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Gender Wage Gap when Women are Highly Inactive: Evidence from Repeated Imputations with Macedonian Data

Listed author(s):
  • Marjan Petreski

    ()

  • Nikica Blazevski

    ()

  • Blagica Petreski

    ()

The objective of this research is to understand if large gender employment and participation gaps in Macedonia can shed some light on the gender wage gap. A large contingent of inactive women in Macedonia including long-term unemployed due to the transition process, female remittance receivers from the male migrant, unpaid family workers in agriculture and so on, is outside employment, but is not necessarily having the worst labour-market characteristics. In addition, both gender wage gap and participation gap enlarge as education decreases, revealing the importance of non-random selection of women into employment. Though, the standard Heckman-type correction of the selectivity bias suggests that non-random selection exists, but the resulting wage gap remains at the same level even when selection has been considered. Instead, we perform repeated wage imputations for those not in work, by simply making assumptions on the position of the imputed wage observation with respect to the median. Then, we assess the impact of selection into employment by comparing estimated wage gaps on the base sample versus on an imputed sample. The main result is that selection explains most of the gender wage gap in the primary-education group (75 %), followed by the secondary-education group (55 %). In the tertiary group, the small initial gap vanishes once selection considered. This suggests that indeed non-working women are not those with the worst labour-market characteristics. Results suggest that gender wage discrimination in Macedonia is actually between 5.4 and 9.8 % and does not exist for the highly-educated women. The inability of the Heckman-type correction to document a role for selection in explaining the gender wage gap may be due to the criticisms to the exclusion restrictions and the large amount of missing wages. Copyright Springer Science+Business Media New York 2014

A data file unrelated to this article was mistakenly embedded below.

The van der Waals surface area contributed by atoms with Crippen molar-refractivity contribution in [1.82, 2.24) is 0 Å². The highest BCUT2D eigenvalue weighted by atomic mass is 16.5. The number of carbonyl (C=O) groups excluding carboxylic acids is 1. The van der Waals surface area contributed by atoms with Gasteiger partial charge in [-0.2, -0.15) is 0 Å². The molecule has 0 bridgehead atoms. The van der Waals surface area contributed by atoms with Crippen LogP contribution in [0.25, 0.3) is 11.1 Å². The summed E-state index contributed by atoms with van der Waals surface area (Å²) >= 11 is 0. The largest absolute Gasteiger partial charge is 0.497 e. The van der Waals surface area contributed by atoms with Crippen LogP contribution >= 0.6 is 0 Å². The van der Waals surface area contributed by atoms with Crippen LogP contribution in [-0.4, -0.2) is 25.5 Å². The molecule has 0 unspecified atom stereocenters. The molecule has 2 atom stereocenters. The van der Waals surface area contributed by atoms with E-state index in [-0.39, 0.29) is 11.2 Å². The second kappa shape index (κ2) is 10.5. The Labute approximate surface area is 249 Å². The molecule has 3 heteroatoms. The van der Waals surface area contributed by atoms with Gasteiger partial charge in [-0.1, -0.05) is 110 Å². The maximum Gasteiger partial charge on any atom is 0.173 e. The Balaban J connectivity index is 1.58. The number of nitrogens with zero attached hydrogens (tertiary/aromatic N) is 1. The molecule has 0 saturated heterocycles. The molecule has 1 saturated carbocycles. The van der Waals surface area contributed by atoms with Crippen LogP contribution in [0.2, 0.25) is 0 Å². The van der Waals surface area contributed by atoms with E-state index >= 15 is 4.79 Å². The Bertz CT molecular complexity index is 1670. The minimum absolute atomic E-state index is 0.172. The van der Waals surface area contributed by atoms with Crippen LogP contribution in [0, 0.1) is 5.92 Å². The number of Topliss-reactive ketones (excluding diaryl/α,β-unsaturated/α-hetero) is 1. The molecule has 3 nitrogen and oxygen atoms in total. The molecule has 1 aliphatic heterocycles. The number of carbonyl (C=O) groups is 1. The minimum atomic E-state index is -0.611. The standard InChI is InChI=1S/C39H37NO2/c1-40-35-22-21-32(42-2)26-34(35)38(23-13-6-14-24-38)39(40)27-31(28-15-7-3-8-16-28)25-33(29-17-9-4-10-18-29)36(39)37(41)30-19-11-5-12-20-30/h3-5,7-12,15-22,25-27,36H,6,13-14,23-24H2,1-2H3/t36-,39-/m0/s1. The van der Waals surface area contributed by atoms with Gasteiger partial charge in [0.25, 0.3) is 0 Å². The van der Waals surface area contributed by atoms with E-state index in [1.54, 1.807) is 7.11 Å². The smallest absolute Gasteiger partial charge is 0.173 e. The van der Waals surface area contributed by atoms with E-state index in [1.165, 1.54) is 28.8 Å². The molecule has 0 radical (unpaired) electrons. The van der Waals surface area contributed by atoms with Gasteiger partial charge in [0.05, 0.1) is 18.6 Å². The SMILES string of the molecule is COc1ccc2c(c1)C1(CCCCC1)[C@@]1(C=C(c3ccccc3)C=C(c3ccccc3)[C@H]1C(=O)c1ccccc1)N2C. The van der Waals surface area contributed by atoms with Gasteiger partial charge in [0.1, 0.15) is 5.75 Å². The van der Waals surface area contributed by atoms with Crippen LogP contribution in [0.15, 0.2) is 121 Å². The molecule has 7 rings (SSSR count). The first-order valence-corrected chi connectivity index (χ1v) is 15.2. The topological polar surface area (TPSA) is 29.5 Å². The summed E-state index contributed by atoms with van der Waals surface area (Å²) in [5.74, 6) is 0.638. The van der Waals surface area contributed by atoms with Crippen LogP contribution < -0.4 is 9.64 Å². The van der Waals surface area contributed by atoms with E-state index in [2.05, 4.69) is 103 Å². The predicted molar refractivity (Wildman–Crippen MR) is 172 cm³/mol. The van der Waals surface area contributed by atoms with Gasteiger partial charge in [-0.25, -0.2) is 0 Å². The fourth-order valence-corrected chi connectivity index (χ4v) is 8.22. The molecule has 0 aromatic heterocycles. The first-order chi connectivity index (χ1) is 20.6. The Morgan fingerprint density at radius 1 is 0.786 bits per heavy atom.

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File URL: http://hdl.handle.net/10.1007/s12122-014-9189-1
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Article provided by Springer in its journal Journal of Labor Research.

Volume (Year): 35 (2014)
Issue (Month): 4 (December)
Pages: 393-411

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Handle: RePEc:spr:jlabre:v:35:y:2014:i:4:p:393-411
DOI: 10.1007/s12122-014-9189-1
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